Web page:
Art lovers, scholars, students, scientists, and artists, of course: good news, free art books at The Met Museum! The Metropolitan Museum of Art has even more opened its gates to the general public – from now on, you can go online to the website of The Met Museum and read, download and search museum’s publication on art history – art books and and catalogs. It is just the continuation of opening of The Metropolitan Museum of Art and transferring its data online (and free!), as The Met Museum back in 2012 initially offered around 400 books and art catalogs for free.
400+ Free Books At The Met Museum
This time, another (approximately) 400 books and catalogs are available at MetPublications portal. At this portal, you can find the whole Met’s publishing program. For those books that are still in-print, you could get a preview and many useful information, and for almost all of those titles that are out-of-print, you can find a downloadable PDF, or you could just read them online. Also, you could download a vast majority of Met’s Bulletin and Met’s Journal. This move by The Metropolitan Museum of Art could mean a steady raising of awareness in general public, considering art as whole and appreciation for art. Also, this could mean a much easier life for an army of scholars and art students, without ability to get those publications in any other way.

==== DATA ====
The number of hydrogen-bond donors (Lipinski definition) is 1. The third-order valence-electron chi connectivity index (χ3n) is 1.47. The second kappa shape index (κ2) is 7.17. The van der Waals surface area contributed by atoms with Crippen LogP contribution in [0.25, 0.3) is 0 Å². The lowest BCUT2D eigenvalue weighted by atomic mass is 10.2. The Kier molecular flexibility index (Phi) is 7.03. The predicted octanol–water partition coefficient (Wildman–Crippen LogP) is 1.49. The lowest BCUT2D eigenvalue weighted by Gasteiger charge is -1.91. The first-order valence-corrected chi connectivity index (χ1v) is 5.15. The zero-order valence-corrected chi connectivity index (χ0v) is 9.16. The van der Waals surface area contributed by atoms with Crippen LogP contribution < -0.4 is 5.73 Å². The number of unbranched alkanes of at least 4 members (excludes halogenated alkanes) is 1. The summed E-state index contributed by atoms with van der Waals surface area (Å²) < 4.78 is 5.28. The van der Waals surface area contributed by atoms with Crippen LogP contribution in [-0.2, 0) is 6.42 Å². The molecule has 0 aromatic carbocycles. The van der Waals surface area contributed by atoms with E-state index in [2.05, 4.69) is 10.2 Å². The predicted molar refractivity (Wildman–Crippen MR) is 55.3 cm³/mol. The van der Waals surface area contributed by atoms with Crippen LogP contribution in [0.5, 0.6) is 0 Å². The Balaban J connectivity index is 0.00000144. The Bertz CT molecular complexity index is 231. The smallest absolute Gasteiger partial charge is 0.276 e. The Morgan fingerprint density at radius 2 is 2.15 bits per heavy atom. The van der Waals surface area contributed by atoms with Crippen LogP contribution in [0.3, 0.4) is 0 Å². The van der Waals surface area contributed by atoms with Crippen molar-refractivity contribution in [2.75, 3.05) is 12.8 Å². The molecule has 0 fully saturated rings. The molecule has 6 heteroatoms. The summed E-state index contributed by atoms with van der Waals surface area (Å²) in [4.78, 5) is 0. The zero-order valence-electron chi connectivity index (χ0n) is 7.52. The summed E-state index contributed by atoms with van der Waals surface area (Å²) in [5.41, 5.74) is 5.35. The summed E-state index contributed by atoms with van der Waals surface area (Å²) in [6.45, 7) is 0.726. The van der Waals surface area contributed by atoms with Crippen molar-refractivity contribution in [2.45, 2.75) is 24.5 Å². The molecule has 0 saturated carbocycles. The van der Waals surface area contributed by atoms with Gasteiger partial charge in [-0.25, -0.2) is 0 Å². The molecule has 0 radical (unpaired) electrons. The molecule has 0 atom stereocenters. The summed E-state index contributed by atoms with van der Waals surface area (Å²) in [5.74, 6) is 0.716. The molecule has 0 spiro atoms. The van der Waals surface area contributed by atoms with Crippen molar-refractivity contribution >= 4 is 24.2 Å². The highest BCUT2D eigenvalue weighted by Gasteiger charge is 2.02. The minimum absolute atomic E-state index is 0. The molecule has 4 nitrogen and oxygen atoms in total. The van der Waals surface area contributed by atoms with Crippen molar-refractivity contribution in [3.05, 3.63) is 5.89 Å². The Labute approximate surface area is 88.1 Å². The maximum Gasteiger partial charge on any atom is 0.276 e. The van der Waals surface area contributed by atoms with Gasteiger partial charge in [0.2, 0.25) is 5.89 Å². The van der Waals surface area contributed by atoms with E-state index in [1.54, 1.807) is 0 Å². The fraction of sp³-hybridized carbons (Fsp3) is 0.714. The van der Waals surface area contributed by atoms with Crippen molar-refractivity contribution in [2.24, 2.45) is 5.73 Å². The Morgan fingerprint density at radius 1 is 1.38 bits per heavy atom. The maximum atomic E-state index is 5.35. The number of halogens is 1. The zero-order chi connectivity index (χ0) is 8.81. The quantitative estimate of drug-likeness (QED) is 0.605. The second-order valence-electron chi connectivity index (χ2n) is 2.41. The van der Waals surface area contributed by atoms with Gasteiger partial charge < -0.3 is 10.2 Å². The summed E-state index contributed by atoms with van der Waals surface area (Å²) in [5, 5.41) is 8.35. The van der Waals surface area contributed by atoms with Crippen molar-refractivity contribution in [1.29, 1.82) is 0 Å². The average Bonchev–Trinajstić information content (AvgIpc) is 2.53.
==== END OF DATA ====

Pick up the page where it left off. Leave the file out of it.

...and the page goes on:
What Art Books Could You Find For Free?
For instance, there are American Impressionism and Realism: The Painting of Modern Life, 1885 – 1915, Leonardo da Vinci: Anatomical Drawings from the Royal Library, Chess: East and West, Past and Present, Modern Design in The Metropolitan Museum of Art, 1890 – 1990, Vincent Van Gogh: The Drawings, French Art Deco, The Age of Caravaggio, All the Mighty World: The Photographs of Roger Fenton, 1852 – 1860, American Painting in the Twentieth Century, Dance: A Very Social History… And we could go on and on like this for much, much longer.
Remember 400,000+ Free Images?
Of course, this is just an upgrade of the last year’s decision by The Metropolitan Museum of Art to put 400,000+ images online – a high-res ones – and to make them downloadable and free to use. This was intended primarily for scholar uses, as the whole project was named Open Access for Scholarly Content (OASC). It is not really necessary explaining how much this will help young people around the world. We can only say: “Bravo”!
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Featured image: All the Mighty World – The Photographs of Roger Fenton, 1852–1860 (detail)
All images are front covers of books that could be found at MetPublications portal. All images courtesy of The Metropolitan Museum of Art
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